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    Beyond these more procedural concerns related to the election process, the stories we gathered generated a series of reflections in relation to different visions of citizenship and participation. The Somaliland political structure today acts as a hybrid system, melding representative democratic institutions (executive, legislative, and judicial) with the more traditional decision-making mechanisms of consensus-building amongst clan elders. The fluidity between these different systems remained highly visible within the November elections, where more informal clan systems continued to shape the formal electoral process. This was perhaps most evident within the various political associations themselves, which had not developed particularly distinctive policy orientations, and continued to mobilize loosely around kinship lines.

    Reports of negotiations amongst clan elders to determine which candidate to support were common and were reflected in the tendency of some candidates to suddenly withdraw from the race, or even switch party allegiances. Perhaps more positively were the examples of this influence in the voter education system, where more informal practices supplemented the formal donor-driven education system to support the population on how to decipher the (rather overwhelmingly) ballot paper. These experiences highlighted the multiple ways in which these spaces pushed against, influenced, or transformed each other.

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    What is perhaps most interesting here is to consider the role of Somaliland’s clan-based system, which has historically infused everything from political decision-making processes to service delivery. Within this structure, the emphasis on public deliberation and consensus created clear spaces for certain visions of citizen participation—an ethos that curiously underpins many of the ‘participatory governance’ initiatives initiated today. Unsurprisingly then, recent moves to institutionalize the trappings of representative democracy are felt by some to constrict these more traditional spaces—relegating a more robust form of citizen participation (at least for men) to the routinized sphere of elections. Yet in other ways this evolution offers other potentials—generating certain legitimacy for the unrecognized nation, and creating certain safeguards for the well-being of groups that may have particular interests outside of clan lines—demonstrated most concretely in the case of women.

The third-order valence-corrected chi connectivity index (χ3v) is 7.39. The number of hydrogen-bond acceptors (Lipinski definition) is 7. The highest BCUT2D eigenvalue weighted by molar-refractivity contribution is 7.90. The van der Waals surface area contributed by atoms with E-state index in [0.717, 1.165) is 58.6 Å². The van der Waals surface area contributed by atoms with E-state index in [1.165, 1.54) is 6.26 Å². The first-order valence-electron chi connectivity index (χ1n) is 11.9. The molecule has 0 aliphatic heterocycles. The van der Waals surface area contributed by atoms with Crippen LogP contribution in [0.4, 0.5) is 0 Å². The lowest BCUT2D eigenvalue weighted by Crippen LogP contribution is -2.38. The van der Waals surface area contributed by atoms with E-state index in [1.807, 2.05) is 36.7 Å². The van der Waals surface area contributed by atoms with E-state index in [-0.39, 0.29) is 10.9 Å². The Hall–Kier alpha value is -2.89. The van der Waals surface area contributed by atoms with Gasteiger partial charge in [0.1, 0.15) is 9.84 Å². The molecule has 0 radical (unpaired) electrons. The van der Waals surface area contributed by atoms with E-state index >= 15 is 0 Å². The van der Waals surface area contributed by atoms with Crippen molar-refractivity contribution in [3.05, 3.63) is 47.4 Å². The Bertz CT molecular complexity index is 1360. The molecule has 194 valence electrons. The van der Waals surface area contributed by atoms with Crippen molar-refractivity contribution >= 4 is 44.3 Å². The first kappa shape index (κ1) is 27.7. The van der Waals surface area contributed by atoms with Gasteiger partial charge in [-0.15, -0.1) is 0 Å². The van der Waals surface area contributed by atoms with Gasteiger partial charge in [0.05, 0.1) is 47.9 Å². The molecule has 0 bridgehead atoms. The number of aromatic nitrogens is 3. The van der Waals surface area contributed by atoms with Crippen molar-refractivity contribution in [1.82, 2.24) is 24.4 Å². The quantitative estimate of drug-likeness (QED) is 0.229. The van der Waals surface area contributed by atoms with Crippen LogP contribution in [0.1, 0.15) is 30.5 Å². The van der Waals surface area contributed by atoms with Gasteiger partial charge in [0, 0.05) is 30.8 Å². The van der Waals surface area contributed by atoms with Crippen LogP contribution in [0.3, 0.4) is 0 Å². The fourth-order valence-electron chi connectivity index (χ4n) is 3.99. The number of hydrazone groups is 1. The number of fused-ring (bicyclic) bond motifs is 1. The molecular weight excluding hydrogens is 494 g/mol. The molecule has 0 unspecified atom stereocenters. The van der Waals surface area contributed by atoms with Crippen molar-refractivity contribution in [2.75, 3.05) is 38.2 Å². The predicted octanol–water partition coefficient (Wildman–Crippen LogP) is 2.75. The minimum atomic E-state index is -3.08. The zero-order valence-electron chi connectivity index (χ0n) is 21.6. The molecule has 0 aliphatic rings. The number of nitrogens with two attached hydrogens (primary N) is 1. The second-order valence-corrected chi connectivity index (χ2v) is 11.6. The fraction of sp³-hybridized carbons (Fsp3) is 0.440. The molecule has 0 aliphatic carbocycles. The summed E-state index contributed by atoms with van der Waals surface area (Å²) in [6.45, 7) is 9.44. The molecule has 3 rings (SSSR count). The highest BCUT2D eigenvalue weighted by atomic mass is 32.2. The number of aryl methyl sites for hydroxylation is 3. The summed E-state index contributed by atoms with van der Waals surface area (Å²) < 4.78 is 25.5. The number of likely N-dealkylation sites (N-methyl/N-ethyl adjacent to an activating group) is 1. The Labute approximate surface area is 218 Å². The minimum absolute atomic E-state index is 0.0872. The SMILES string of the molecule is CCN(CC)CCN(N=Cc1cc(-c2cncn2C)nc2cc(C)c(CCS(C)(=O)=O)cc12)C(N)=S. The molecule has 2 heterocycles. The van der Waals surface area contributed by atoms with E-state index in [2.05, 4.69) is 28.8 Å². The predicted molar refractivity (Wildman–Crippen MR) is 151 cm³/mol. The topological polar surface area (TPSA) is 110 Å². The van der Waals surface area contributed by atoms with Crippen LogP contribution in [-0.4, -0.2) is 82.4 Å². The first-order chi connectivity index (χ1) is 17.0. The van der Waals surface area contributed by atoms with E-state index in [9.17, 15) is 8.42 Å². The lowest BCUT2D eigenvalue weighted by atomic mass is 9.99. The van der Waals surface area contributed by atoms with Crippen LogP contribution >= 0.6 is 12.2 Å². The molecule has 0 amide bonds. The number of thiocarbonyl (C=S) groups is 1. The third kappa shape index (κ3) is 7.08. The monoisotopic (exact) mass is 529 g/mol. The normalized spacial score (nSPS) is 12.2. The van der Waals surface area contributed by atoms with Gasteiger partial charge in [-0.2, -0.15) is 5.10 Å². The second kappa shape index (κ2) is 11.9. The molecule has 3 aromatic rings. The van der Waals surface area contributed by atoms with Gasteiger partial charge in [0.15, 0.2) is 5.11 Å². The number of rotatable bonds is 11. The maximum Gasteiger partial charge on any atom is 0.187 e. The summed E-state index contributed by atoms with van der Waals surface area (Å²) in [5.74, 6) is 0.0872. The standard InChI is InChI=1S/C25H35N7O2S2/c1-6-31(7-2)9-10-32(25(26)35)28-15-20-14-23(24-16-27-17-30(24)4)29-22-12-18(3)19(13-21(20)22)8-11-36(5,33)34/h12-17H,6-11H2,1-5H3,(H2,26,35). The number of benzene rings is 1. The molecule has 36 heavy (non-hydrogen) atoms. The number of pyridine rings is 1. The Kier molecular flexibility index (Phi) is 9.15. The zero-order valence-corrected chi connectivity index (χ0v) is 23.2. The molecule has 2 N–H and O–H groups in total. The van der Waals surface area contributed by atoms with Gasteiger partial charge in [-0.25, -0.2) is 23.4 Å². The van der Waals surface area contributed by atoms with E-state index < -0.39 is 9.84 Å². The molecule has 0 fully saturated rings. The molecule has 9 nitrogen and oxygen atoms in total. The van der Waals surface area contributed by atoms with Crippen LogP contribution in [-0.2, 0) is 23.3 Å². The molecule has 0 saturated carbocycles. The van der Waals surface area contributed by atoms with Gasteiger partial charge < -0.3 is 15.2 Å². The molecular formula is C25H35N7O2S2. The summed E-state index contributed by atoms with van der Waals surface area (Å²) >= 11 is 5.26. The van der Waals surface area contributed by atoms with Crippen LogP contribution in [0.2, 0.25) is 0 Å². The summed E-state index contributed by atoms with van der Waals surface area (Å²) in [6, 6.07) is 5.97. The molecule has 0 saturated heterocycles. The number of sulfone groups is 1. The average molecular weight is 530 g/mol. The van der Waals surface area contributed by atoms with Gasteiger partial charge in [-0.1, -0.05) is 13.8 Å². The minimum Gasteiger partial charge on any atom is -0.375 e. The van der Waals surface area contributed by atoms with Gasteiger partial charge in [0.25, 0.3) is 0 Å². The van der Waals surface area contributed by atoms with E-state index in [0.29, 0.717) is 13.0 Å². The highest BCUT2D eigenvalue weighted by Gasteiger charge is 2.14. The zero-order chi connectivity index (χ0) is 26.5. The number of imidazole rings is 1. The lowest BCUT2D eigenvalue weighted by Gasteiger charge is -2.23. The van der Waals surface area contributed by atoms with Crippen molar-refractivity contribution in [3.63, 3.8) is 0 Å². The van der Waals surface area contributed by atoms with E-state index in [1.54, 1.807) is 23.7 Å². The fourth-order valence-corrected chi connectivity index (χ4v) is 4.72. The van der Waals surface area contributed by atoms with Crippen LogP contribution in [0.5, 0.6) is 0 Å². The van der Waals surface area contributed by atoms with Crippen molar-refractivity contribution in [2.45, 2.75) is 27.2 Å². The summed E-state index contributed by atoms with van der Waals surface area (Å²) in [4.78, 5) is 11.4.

In Somaliland, the current election marks another step to institutionalize a multi-party system, with the hopes that the top three elected parties are able to forge lasting allegiances and associations amongst a broader spectrum of the population. Though there are certain gaps in regards to social and political enfranchisement, what remains is to examine whether this represents one step in an evolving process—a foundation from which deeper discussions on social and political participation can emerge. At the same time, it is important not to lose sight of the rich tradition of democratic debate that has characterized the Somaliland system, and the opportunities for public involvement that this offered. As the nation continues to move along a particular democratic path it is valuable to continue watching these spaces of engagement, perhaps drawing lessons for a wider region strongly influenced by kinship bonds, and allowing for deeper theoretical discussions on the shape and visions of citizen participation.

    Stephanie Butcher is the Graduate Teaching Assistant for the MSc Social Development Practice at the DPU.